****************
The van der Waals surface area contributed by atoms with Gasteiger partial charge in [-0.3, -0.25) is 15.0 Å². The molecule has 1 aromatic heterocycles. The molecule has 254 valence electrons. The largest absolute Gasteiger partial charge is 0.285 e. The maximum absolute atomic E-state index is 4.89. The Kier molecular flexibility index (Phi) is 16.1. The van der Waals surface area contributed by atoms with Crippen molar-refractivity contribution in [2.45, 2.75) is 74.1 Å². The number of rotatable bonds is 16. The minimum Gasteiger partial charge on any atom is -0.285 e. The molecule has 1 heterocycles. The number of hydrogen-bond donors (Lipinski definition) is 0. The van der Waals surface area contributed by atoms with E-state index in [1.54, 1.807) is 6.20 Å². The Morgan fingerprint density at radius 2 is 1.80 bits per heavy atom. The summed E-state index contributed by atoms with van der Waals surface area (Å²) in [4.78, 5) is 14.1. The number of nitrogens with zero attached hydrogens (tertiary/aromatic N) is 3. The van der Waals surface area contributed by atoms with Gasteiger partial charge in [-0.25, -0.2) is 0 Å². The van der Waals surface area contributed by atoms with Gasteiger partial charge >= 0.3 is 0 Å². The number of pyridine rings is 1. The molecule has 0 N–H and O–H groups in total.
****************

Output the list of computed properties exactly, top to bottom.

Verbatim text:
The van der Waals surface area contributed by atoms with Gasteiger partial charge in [-0.3, -0.25) is 15.0 Å². The molecule has 1 aromatic heterocycles. The molecule has 254 valence electrons. The largest absolute Gasteiger partial charge is 0.285 e. The maximum absolute atomic E-state index is 4.89. The Kier molecular flexibility index (Phi) is 16.1. The van der Waals surface area contributed by atoms with Crippen molar-refractivity contribution in [2.45, 2.75) is 74.1 Å². The number of rotatable bonds is 16. The minimum Gasteiger partial charge on any atom is -0.285 e. The molecule has 1 heterocycles. The number of hydrogen-bond donors (Lipinski definition) is 0. The van der Waals surface area contributed by atoms with E-state index in [1.54, 1.807) is 6.20 Å². The Morgan fingerprint density at radius 2 is 1.80 bits per heavy atom. The summed E-state index contributed by atoms with van der Waals surface area (Å²) in [4.78, 5) is 14.1. The number of nitrogens with zero attached hydrogens (tertiary/aromatic N) is 3. The van der Waals surface area contributed by atoms with Gasteiger partial charge in [-0.25, -0.2) is 0 Å². The van der Waals surface area contributed by atoms with Gasteiger partial charge >= 0.3 is 0 Å². The number of pyridine rings is 1. The molecule has 0 N–H and O–H groups in total.